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Currently Reading
Low-Dose Xarelto Beats Aspirin for Long-Term Prevention of Life-Threatening Blood Clots
March 18, 2017

Low-Dose Xarelto Beats Aspirin for Long-Term Prevention of Life-Threatening Blood Clots

Mary Caffrey
The study was the first head-to-head trial to compare 2 common options for treatment to prevent recurrent venous thromboembolism.
For patients who have experienced a life-threatening blood clot, taking a low dose of the anticoagulant rivaroxaban, sold as Xarelto, reduced by 70% the risk of a recurrence compared with aspirin, according to the first study comparing head-to-head 2 common options for long-term treatment to prevent blood clots.

The study, known as EINSTEIN-CHOICE, was presented Saturday at the 66th Scientific Session of the American College of Cardiology, meeting in Washington, DC. It was simultaneously published in the New England Journal of Medicine. Bayer funded the study.

Findings showed that rivaroxaban could be used to treat patients at risk for recurrent venous thromboembolism (VTE), without significant risk in bleeding, which is the chief concern when patients take anticoagulants.

"Physicians are reluctant to use anticoagulants in an extended phase," Wells said at a press conference afterward. Yet doctors have to do something--patients who have had a blood clot have a 10% risk of having another in the next 12 months if anticoagulant therapy is stopped. In fact, when asked if a placebo arm was considered for EINSTEIN-CHOICE, Wells said that given the abundance of data on placebo arms, it might have been "unethical" to do so.

VTEs occur in different ways: they can happen in a deep vein, often in the leg, or they can travel to the lungs from other places in the body. Patients with cancer or those who are immobile for extended periods, including following surgery, can be at elevated risk for VTE, but many cases are “unprovoked,” which means they happen to patients with no known risk factors.

After an initial VTE, patients are treated with an anticoagulant for 6 to 12 months. At that point, physicians have a choice how to proceed, because patients who have VTE are often at risk for events, such as a heart attack or stroke. Is aspirin enough? Or can a low dose of an anticoagulant continue?  The study authors say their findings answer this question.

“We have shown that practitioners can safely prescribe rivaroxaban for patients at risk for a recurrent venous thromboembolism without being concerned that doing so will increase risk for bleeding side effects” Philip S. Wells, MD, a co-investigator and chief of the department of medicine at the University of Ottawa, in a statement.

Researchers randomized 3396 patients, whose average age was 59 (55% were men). Those eligible had a previous VTE, were being treated with anticoagulants during the previous 6 to 12 months, or had been treated and had not had treatment interrupted for more than 7 days. Patients received doses of 20mg or 10 mg of rivaroxaban or 100 mg of aspirin, each given once a day. The study drugs were given for up to 12 months. Researchers considered the 20 mg dose a “treatment” dose and the 10 mg dose a “prophylactic” dose. The primary outcome was how many patients experienced a symptomatic recurrent VTE; the primary safety outcome was major bleeding.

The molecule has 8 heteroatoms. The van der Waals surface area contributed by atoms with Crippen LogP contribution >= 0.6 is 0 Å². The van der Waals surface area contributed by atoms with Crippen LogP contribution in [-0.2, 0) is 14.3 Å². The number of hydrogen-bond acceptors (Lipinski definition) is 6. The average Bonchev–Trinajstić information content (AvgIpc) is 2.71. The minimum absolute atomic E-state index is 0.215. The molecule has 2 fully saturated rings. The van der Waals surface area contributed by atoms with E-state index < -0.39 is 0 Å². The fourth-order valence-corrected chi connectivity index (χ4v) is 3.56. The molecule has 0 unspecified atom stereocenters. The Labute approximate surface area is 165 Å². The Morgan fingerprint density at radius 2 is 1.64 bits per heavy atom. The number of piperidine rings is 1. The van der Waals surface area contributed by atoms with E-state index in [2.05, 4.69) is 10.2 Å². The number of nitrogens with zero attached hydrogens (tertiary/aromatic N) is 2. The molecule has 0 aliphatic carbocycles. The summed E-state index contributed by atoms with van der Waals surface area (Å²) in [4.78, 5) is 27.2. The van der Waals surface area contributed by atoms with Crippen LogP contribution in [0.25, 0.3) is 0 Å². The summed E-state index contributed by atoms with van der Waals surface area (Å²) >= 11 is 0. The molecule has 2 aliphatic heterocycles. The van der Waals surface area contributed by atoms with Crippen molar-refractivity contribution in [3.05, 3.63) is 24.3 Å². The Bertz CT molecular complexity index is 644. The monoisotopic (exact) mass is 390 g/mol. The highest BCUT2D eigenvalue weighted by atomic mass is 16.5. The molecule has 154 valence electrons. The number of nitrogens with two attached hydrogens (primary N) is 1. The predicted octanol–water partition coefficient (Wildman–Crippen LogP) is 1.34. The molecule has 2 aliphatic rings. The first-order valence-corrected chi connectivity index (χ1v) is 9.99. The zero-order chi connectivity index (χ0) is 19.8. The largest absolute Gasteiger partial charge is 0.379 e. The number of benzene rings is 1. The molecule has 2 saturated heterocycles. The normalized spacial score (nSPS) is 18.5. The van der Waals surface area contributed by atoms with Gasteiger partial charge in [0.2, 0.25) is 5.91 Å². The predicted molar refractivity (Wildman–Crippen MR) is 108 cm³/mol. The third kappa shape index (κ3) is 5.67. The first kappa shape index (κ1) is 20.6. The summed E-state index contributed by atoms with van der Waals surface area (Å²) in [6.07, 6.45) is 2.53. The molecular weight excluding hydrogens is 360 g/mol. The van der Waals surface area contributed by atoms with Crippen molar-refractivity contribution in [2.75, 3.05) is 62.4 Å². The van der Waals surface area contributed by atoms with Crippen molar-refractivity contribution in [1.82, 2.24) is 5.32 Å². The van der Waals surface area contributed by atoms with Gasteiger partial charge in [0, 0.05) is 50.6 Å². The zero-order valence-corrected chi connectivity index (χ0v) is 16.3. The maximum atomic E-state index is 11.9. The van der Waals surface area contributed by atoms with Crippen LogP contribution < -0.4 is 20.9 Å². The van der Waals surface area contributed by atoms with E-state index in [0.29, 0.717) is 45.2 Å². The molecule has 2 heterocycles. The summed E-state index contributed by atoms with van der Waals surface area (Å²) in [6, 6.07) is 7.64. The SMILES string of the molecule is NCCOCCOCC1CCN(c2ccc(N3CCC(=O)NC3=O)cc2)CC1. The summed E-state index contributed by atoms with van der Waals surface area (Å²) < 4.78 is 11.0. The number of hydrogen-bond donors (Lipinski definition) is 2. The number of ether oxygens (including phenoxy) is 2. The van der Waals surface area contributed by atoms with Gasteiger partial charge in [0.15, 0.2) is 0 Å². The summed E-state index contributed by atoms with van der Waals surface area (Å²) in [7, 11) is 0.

According to the study, a primary efficacy outcome occurred in 17 of 1107 patients (1.5%) who were taking the 20 mg dose of rivaroxaban, and in 13 of the 1127 patients (1.2%) taking the 10 mg of rivaroxaban, compared with 50 of 1131 (4.4%) who were taking aspirin. Fatal VTE events occurred in 2 patients taking the 20 mg rivaroxaban dose, in none of the patients taking the 10 mg dose, and in 2 patients taking the aspirin. “Both rivaroxaban doses were superior to aspirin,” the study concluded.

The study confirmed prior research that patients with previous unprovoked VTE are a greater risk for recurrence, Wells said during the presentation Saturday. 

Major bleeding occurred in 0.3% of those receiving aspirin, 0.4% of those receiving 10 mg of rivaroxaban, and 0.5% of those receiving 20 mg of rivaroxaban. These differences were not statistically significant. 

“We found that rivaroxaban, at both a treatment dose (20 mg) and a thromboprophylactic dose (10 mg), was more effective than aspirin for the prevention of recurrent venous thromboembolism among patients who were in equipoise for continued anticoagulation,” the authors concluded. “The lower risk of a recurrent event among the patients who received rivaroxaban was associated with a rate of bleeding similar to that with aspirin.”

"We have evidence now that we can improve outcomes," said Sandra Lewis, MD, who appeared at the press conference to comment on the study.

Besides concern about bleeding, an assumed advantage of aspirin for long-term treatment is cost. Research is underway to determine the cost-effectiveness of managing VTE patients with rivaroxaban.

Reference

Weitz JJ, Lensing AWA, Prins MH. Rivaroxaban or aspirin for extended treatment of venous thromboembolism [published online March 18, 2017]. N Engl J Med.  DOI: 10.1056/NEJMoa1700518

 
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